The objective of risk management is to reduce different risks related to a preselected domain to the level accepted by society.

    Risk management assumes that not all risks are known and for the ones that are known the cost of “prevention” is too high. Some risks must be accepted.

  3. Crosbie Fitch says:

    The TSA is not designed to appease statisticians, intellectuals, libertarians, or even to catch terrorists.

    It is designed to reduce terror (the perception of risk, not the actual risk), and in that respect it probably has been fairly successful.

    That doesn’t sanction TSA from a civil rights perspective, but no doubt those who did consider it sanctionable had other perspectives.

    • Anonymous says:

      It is designed to reduce terror (the perception of risk, not the actual risk), and in that respect it probably has been fairly successful.

      Speaking of which, it has also been fairly successful against attacks of pink elephants, martians taking over the congress, and the resurrection of Elvis Presley. I mean, not a single incident of those has been occured either since the TSA theatre has started.

    • Tel says:

      The primary purpose of the TSA (just like every government department) is to ensure that their pay comes in at the end of the month, and their budget is not cut. In order to do this, they must convince people that we need them. Thus, their primary interest is to increase the perception of terror by constantly reminding travelers about these “deadly crimes” that float somewhere in the shadows.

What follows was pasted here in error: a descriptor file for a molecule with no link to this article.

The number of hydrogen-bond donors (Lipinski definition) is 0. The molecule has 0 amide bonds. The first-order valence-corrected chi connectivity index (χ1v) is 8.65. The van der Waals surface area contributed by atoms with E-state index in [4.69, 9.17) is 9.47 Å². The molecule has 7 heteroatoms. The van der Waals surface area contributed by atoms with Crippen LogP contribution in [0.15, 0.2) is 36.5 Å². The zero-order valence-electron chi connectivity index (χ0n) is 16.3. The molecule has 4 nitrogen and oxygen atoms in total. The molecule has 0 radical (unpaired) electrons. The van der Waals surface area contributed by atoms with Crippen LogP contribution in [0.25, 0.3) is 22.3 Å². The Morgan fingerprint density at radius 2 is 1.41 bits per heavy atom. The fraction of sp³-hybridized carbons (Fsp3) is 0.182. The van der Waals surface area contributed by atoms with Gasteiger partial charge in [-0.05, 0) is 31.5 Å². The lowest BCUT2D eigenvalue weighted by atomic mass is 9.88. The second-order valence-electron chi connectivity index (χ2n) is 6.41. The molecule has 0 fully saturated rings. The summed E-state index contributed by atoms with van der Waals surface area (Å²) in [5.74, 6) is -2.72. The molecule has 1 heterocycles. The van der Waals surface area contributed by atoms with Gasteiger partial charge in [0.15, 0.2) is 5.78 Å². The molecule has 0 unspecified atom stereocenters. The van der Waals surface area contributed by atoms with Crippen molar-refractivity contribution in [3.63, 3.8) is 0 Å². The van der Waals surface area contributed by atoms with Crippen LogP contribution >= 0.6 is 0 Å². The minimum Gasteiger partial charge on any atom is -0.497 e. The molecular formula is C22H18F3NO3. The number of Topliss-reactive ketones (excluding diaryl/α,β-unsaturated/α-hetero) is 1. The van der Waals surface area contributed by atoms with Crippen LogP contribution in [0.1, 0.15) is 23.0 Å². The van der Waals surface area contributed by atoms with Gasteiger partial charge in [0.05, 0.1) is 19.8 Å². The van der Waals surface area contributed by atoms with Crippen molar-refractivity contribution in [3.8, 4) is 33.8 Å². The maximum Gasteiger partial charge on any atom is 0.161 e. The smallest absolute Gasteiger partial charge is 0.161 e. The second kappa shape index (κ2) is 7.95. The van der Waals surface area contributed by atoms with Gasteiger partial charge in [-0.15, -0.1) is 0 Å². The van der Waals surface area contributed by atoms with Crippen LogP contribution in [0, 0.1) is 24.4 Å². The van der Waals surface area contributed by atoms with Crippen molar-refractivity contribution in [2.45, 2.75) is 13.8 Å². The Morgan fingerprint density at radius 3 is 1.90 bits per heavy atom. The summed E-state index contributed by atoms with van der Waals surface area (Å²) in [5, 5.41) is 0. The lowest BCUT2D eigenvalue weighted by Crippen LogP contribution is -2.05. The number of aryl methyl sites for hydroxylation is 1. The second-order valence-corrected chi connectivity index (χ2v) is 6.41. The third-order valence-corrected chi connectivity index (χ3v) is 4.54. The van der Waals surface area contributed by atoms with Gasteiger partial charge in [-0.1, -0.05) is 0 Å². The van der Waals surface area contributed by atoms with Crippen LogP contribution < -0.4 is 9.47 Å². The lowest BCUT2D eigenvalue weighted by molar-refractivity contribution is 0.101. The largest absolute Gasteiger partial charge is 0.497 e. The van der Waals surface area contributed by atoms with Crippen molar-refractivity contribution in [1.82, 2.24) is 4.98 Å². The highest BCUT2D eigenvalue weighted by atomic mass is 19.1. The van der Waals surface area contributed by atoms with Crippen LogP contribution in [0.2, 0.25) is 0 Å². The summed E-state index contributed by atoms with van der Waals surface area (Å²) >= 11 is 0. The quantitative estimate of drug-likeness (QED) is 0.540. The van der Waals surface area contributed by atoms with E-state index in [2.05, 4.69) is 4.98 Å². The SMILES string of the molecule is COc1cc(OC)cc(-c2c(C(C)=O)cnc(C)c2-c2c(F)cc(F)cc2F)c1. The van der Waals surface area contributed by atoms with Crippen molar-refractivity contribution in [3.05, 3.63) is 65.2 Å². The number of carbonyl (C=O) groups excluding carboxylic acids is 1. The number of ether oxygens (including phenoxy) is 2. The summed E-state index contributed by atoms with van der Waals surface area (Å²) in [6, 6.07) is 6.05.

If anyone wants to check the stats for the 20th century, governments killing their own people resulted in several times as many deaths as all the soldiers killed by enemy military action. Statistically, terrorism does not exist in comparison to murder perpetrated by police forces.

      I recommend that everyone reading this article take the time to review R. J. Rummel’s law. Loss of freedom costs lives.

  4. Brent says:

    I hate the word commentator. It bugs me.

    I call this kind of argument a ‘haggling over the price’ fallacy. You’re right, the ineffectiveness of semi-random searching at airports is irrelevant to the rightness or wrongness of the search. When people point to the fact that people DO get caught, they are agreeing that in principle being searched semi-randomly is a bad thing, but they’re just haggling over the price before they accept the truth that it’s JUST a bad thing not a justifiable bad thing.

  5. Vincent Clement says:

    Crosbie: It may reduce perception of risk, but it increases the general grumpiness of the travelling public. Flying in the US has become a joke.

  6. Anonymous says:

    “You’d agree to the search, wouldn’t you?”
    No, because I respect my rights. Any reasonable person would not trade in their rights to save a deadly crime. Sure we might be able to catch more criminals with torture, but does that make it right? No, because we might torture an innocent person. Just like we might search an innocent person. An extreme example, sure, but its the principle. No illegal searches.

  7. Mark Huss says:

    // Forget the mandatory shoe removal and toiletry-container nitpicking. Forget that
    // time the screener was rude to you. Forget the slippery answers to inconvenient
    // Constitutional questions. Forget the hours you have spent waiting in line.

    Hmm, that’s a lot to forget!

    I really think Bruce Schneier has it right on this subject: movie-plot security theater, which greatly inconveniences *all* travelers, (supposedly) makes us feel better, but does nothing statistically significant to decrease our risk.

    • felten says:

      As I understand it, Schneier actually likes the idea of behavioral profiling, at least in the abstract. That is, he advocates fewer procedural hoops (taking off shoes, etc.) and more reliance on well-trained, vigilant security personnel.